One meal could make up 88 percent of daily calorie needs
Three major fast food chains have changed little in terms of the caloric, sodium and saturated fat makeup of their menus, according to a new study.
A team of researchers from the U.S. Department of Agriculture’s Cardiovascular Nutrition Laboratory analyzed nutrition of four fast food menu items—cheeseburgers, grilled chicken sandwiches, fries and regular cola—and found that the average calorie content, salt content and saturated fat content stayed the same from 1996 to 2013.
Levels of calories, salt and saturated fat “are high for most of the individual menu items assessed, particularly for items frequently sold together as a meal,” said Alice Lichtenstein, professor at the Friedman School of Nutrition Science and Policy at Tufts University, Boston, in a news release.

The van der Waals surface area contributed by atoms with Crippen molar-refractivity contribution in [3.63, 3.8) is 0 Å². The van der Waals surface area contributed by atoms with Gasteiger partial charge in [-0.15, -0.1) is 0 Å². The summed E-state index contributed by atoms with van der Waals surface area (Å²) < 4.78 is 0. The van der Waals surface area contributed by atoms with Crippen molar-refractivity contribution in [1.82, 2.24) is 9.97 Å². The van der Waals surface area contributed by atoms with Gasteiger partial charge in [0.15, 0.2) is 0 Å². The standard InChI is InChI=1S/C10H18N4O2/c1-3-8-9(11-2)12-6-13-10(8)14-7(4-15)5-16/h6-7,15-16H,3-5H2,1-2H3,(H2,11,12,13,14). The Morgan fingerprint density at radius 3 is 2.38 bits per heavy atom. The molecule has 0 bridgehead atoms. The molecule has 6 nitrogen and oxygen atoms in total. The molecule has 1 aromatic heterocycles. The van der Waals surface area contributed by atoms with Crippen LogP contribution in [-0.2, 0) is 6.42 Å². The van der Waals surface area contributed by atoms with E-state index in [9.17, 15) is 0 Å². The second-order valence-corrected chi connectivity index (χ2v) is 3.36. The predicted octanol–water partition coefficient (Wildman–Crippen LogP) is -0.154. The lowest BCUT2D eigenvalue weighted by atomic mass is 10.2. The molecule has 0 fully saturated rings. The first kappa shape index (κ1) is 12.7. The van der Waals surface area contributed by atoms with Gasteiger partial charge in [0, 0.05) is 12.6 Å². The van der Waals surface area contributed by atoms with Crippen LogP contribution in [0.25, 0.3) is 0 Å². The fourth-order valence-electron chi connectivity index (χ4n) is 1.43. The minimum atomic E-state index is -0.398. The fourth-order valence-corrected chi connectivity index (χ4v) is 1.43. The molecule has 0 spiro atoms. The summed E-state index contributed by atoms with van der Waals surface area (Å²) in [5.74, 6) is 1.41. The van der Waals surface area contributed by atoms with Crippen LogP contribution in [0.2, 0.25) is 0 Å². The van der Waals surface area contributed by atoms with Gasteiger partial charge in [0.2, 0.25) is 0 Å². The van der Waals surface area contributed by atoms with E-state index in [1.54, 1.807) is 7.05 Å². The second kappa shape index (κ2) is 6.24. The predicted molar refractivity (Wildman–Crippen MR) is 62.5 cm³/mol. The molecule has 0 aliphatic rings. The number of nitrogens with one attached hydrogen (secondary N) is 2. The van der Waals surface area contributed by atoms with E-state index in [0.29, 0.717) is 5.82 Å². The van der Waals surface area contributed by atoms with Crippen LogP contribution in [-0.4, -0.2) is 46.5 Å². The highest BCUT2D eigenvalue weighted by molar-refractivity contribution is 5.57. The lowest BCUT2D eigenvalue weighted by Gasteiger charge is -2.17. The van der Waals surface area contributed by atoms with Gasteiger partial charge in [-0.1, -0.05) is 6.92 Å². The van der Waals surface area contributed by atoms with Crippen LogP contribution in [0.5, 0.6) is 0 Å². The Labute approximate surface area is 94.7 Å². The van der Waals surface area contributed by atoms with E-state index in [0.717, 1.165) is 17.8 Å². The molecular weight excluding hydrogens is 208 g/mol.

Though nutritionists recommend most people eat 2,000 calories a day, “among the three chains, calories in a large cheeseburger meal, with fries and a regular cola beverage, ranged from 1,144 to 1,757 over the years,” Lichtenstein said, meaning a single meal could account for up to 88 percent of a person’s daily caloric requirements. “That does not leave much wiggle room for the rest of the day.”
Researchers also found that salt content in a single cheeseburger meal averaged 91 percent of a person’s recommended daily intake.
“Restaurants can help consumers by downsizing portion sizes and reformulating their food to contain less of these overconsumed nutrients,” Lichtenstein said. “This can be done, gradually, by cutting the amount of sodium, and using leaner cuts of meat and reduced-fat cheese.”
The researchers did notice a positive trend: Levels of unhealthy trans fats in French fries dropped between 2005 and 2009, most likely because of changes in frying fat mandated by legislation.